:: AGE



Toronto-Cambridge, Ontario, Canada


Watercolours, black ink, guitar


Artist. Aunty. Healer. Songwriter.

As a womxn, why do you think it is important to create?

There are stories uniquely ours. It is time now where womxn must support each other, encourage each other. We must do away with competition and help each other heal. Taking the time to create is my expression reflecting my deep reverence for womxn. I already know what its like to live in isolation from other womxn, I never want to experience that again. Womxn need each other. That is why we create, at least why I create my personal celebration of their journey.

What has been your proudest moment as an artist/creative?

When womxn come up to me and say “I love that.” I was invited to a workshop series Gyalcast Academy, it is a workshop series for womxn of colour, helping us to further ourselves in the creative freelancing world and deepening and/or integrating our practices in self care. Self care over everything is what I learned. This workshop series is based in Toronto and it made me realize that I am not alone. There are many of us who have experienced trauma and heal, and there is many of us struggling with self doubt who are committed to self love. Sitting there in a circle with these group of women allowed me the pride I never experienced before as an artist and as a womxn of colour.

How do you define love?

Support: warm hugs, rest at night, nourishing food. Love allows and encourages for growth and freedom. Cuddling.

Describe the space that you like to create in?

Bright yellow walls. Scattered notebooks and clothes. dried flowers. Display of oracle cards, childhood pictures, collected feathers, amethyst stone, a couple of handmade pottery goods.

What do you like to listen to while you create?

Ambient music, Jazz, Classical, Folk and Neo-soul.

What is your earliest memory of making art?

I use to draw in the blank pages of my mother’s dental text books, I was about 3. Yes I do have clear memory of that. I also used to spend a lot of time at my Godmother’s house, she didn’t have cable, but she always had stacks of yellow paper for me to draw on. So when I was there that is what I would do, draw for hours. When I was 11 she bought me my first sketchbook and I spent a lot of time drawing in that.

Do you have any words of advice for young womxn/artist/creators out there?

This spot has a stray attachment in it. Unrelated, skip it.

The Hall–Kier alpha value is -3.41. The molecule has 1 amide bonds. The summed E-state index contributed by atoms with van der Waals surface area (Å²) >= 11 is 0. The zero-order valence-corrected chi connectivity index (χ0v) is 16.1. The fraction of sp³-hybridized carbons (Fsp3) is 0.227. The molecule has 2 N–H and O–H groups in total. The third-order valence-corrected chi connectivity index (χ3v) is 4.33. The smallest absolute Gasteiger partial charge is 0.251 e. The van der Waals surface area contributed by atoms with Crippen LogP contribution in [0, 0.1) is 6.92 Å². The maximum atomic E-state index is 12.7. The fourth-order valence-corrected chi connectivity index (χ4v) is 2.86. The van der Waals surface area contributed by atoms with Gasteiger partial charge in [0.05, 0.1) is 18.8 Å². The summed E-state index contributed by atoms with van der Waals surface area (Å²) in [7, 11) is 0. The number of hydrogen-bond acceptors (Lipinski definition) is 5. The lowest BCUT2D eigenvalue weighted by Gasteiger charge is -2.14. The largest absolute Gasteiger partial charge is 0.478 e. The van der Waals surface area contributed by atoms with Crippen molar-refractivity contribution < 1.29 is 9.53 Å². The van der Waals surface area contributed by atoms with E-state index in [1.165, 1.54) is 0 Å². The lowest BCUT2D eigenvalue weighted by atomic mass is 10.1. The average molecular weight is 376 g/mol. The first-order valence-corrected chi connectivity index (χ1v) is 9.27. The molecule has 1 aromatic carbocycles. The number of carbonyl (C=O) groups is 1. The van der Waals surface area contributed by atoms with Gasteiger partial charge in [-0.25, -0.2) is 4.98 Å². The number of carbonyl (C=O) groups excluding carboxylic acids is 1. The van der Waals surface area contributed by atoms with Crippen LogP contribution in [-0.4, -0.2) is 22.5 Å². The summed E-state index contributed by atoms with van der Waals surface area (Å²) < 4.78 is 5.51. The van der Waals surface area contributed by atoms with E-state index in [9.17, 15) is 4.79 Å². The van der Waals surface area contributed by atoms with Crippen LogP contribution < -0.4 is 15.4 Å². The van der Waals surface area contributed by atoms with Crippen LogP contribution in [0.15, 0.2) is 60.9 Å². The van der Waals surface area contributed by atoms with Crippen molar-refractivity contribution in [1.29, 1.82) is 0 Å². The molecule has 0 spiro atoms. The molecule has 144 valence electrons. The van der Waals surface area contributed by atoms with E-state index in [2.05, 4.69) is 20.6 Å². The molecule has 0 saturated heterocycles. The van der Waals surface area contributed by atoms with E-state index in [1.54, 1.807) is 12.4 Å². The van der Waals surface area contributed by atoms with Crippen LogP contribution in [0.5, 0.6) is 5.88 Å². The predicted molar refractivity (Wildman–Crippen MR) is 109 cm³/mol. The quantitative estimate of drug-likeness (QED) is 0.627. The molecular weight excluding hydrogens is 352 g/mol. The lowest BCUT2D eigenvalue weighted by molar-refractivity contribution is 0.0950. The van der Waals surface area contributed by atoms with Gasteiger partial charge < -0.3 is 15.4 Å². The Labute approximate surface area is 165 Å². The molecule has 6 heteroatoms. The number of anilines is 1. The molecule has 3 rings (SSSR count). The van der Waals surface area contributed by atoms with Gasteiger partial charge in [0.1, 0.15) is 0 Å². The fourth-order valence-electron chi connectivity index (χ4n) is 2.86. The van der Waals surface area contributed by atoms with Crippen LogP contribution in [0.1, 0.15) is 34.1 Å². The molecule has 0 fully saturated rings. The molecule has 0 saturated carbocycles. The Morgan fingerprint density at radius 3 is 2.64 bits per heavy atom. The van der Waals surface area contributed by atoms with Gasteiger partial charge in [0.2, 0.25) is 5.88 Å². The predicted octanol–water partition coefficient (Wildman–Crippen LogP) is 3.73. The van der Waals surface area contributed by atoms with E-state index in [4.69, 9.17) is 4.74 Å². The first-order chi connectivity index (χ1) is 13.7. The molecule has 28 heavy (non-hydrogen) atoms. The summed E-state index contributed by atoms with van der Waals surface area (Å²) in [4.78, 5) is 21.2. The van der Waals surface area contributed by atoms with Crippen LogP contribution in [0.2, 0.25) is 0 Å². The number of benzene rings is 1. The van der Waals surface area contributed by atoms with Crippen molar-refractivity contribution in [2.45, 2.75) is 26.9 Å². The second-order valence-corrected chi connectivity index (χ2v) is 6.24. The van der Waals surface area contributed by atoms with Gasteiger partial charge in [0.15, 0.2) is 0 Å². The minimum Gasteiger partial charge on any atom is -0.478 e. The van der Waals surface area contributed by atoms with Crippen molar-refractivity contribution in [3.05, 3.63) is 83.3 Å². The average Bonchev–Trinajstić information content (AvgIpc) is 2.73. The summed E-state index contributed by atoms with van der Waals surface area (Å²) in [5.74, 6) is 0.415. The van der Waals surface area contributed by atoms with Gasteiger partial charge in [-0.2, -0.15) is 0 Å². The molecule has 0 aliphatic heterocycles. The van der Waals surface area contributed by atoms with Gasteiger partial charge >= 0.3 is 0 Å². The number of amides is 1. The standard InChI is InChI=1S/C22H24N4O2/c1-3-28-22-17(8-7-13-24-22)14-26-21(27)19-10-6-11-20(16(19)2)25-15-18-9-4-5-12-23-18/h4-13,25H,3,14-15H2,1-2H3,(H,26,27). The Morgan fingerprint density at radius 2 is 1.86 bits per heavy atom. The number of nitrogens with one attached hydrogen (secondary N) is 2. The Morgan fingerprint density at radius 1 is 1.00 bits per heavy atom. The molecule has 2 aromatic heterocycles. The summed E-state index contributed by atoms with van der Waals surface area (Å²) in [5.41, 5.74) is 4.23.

Let go of people who think you should find a ‘real job’ and forget your art. Forget lovers who ask you to give up your art to care for them, its a trap of self-sabotage. Your art expression is important in this world. Hold closely to the ones who encourage you on your creative path, believe them when they say they dig your art. Pick up a copy of Julia Cameron’s ‘The Artist’s Way’ Stop telling yourself you don’t have time. You always have time to create. Create a list of loving affirmations for yourself. Read them often, if not daily. Keep a notebook where you write loving letters to yourself and when you are in a shit mood read this notebook. Collaborate with others.

What social issues do you care about most?

Self-care for womxn artists of colour. Clean water and clean food.

What could you not live without?

Children, womxn and flowers.

How do you make time to create?

I am currently engaged in childcare I am rediscovering when is the time to create. Evenings and weekends are the times when I art.

How does your mental health affect your work?

Creating art is my mental health. I have put my art on the back burner before and experienced a very deep depression. My life is not worth living with out art making, whether it be a small drawing, writing a song, or completing an illustration.

Who are your influences/inspirations?

My Godmother who stepped in as second mother to me. My brothers and sister who push through conformity and make brave steps to be artists full time. I have wonderful friends who include healers, writers, singers and mothers who show me how to be courageous in the uncertainty of life; who have made friends with the unknown and practice using their intuition.

What message do you want to spread with your art?

Healing and well-being is possible for anyone. Inner-peace can be attained through your desire and convincing yourself that it is possible no matter where you are in your life.

What is your hope for the future?

That there will be a variety of safe spaces where like-minded people who can come together to discuss their traumas, desires and needs without the threat of ridicule or judgement. More spaces where people of colour really get rest and nourishing food. I hope that the cost of living goes down so that families and friends can have more intimate time with each other and not spend the day slaving at jobs that drain them. Smaller classrooms for children.  Spending more time outdoors and less in front of screens. Where parents get more naps and cuddle time with their children. Less condos and more community gardens. I hope that we turn away from the standards of Hollywood beauty and learn to accept our own beauty. That we develop more compassion towards ourselves and each other.

Do you have a piece (s) of practical advice for readers on how to make it as an artist? This could include how you carve out time? Promote your work? Create space for your work? Whatever you want!

I am still learning how you ‘make it’ as an artist. Know that you are always an artist whether you are famous or not. Whether you are well known or not. Let others help you. Look to post one thing a day concerning your interests on social media. Use only the social media that speaks to you the most. Do not give up but do not burn out. Let go of guilt about resting ┬áLove what you do and do it daily. Reaffirm to yourself you are on the right path. Talk to your artist friends often. Celebrate your tiny victories, be thankful for each day you wake up to walk on this artist journey. There is no manual, but each day is a new chapter.